I write this in the deep midwinter. University colleagues are marking endless assessments, students preparing for yet more. Lawyers around the country will be facing their own stresses, pressures and frustrations at work and home.
How do we respond?
In the book of Exodus, the Israelites grumble against Moses and Aaron: “We have no water,” “no pots of beef,” “we wish we were still slaves in Egypt,” “we wish we were dead.”
Although Moses and Aaron were on the receiving end, they knew that the Israelites were not ‘grumbling against [them], but against the LORD’.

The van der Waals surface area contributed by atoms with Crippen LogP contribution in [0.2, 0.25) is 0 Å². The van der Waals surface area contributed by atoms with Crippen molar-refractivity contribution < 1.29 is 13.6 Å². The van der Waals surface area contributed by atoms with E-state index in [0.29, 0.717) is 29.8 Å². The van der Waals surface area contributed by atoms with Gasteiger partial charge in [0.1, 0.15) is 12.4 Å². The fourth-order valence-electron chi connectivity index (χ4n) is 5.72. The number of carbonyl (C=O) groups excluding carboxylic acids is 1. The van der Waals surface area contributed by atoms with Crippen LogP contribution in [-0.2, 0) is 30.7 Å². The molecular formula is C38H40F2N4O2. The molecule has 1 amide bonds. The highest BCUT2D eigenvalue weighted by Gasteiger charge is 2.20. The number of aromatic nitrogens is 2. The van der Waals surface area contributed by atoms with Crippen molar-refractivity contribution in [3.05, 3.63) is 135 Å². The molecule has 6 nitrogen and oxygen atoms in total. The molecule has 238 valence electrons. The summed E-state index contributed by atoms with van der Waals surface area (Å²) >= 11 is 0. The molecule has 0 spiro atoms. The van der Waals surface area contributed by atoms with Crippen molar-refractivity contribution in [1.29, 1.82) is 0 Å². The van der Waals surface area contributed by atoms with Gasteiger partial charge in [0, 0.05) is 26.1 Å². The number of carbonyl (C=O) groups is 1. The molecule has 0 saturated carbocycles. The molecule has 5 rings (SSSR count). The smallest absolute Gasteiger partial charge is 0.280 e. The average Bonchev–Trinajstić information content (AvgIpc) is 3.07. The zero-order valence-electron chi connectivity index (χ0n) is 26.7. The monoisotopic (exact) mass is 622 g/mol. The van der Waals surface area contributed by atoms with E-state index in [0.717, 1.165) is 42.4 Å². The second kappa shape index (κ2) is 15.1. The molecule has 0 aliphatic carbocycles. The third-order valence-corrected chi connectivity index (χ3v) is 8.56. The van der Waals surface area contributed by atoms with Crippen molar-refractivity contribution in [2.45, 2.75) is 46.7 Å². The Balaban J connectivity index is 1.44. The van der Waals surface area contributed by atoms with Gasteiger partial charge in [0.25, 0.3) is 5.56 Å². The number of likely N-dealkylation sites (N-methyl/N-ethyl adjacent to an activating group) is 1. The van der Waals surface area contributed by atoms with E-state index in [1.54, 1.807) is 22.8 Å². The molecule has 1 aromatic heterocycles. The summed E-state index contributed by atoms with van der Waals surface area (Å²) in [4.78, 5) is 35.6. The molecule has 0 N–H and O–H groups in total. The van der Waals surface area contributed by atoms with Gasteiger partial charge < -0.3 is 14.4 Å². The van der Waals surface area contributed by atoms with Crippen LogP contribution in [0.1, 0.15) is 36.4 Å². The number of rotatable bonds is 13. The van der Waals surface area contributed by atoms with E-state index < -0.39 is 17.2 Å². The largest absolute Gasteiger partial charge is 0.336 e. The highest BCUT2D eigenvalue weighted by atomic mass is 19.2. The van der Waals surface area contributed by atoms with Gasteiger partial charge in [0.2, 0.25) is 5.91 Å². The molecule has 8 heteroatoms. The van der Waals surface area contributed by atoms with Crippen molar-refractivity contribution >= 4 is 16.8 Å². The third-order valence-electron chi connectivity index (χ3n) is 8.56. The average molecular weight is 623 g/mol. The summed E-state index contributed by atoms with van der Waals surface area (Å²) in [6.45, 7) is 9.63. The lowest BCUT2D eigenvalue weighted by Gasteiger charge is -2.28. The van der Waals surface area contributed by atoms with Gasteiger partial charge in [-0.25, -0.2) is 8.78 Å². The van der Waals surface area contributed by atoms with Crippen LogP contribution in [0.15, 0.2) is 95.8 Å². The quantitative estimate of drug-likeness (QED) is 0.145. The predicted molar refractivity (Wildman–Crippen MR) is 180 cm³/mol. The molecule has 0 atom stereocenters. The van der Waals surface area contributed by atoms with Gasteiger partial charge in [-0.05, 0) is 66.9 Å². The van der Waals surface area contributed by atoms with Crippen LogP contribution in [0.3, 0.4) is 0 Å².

These were those who had just seen God part the waves, destroy the most powerful man on the earth and rescue them from cruel slavery.
We might be amazed by their faithlessness, but is our context different? Hasn’t Jesus’ act of salvation forgiven our sins, saved us from eternal torment and given us everlasting joy in His presence?
Our grumbling is ultimately against God, who in all things works for the good of those who love Him (Romans 8:28). He warns us not to grumble against one another (James 5:9).
Instead, let us remember daily, all He has done for us, turn our worries over to Him in prayer and be thankful.
• Give thanks for all the blessings God has poured on us, especially in the saving work of Jesus by His death and resurrection.
• Turn our worries and concerns to Him in prayer, perhaps using the prayers God graciously gives us in the Psalms.
• Determine not to grumble, but to reflect the light of Christ back to others as we go through life’s very real challenges.